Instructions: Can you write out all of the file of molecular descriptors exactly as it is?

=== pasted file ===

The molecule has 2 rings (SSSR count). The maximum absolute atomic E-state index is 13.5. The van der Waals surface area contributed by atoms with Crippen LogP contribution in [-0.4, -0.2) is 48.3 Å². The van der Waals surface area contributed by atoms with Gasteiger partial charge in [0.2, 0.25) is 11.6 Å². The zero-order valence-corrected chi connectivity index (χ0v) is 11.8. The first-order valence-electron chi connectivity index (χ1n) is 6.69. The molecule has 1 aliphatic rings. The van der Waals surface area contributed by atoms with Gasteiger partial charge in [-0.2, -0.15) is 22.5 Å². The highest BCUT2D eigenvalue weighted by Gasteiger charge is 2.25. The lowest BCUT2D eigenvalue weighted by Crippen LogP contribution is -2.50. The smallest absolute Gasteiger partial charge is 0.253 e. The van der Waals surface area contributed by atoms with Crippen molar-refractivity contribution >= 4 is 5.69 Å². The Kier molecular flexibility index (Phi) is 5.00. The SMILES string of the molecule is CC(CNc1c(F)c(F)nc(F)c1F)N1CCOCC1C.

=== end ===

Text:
The molecule has 2 rings (SSSR count). The maximum absolute atomic E-state index is 13.5. The van der Waals surface area contributed by atoms with Crippen LogP contribution in [-0.4, -0.2) is 48.3 Å². The van der Waals surface area contributed by atoms with Gasteiger partial charge in [0.2, 0.25) is 11.6 Å². The zero-order valence-corrected chi connectivity index (χ0v) is 11.8. The first-order valence-electron chi connectivity index (χ1n) is 6.69. The molecule has 1 aliphatic rings. The van der Waals surface area contributed by atoms with Gasteiger partial charge in [-0.2, -0.15) is 22.5 Å². The highest BCUT2D eigenvalue weighted by Gasteiger charge is 2.25. The lowest BCUT2D eigenvalue weighted by Crippen LogP contribution is -2.50. The smallest absolute Gasteiger partial charge is 0.253 e. The van der Waals surface area contributed by atoms with Crippen molar-refractivity contribution >= 4 is 5.69 Å². The Kier molecular flexibility index (Phi) is 5.00. The SMILES string of the molecule is CC(CNc1c(F)c(F)nc(F)c1F)N1CCOCC1C.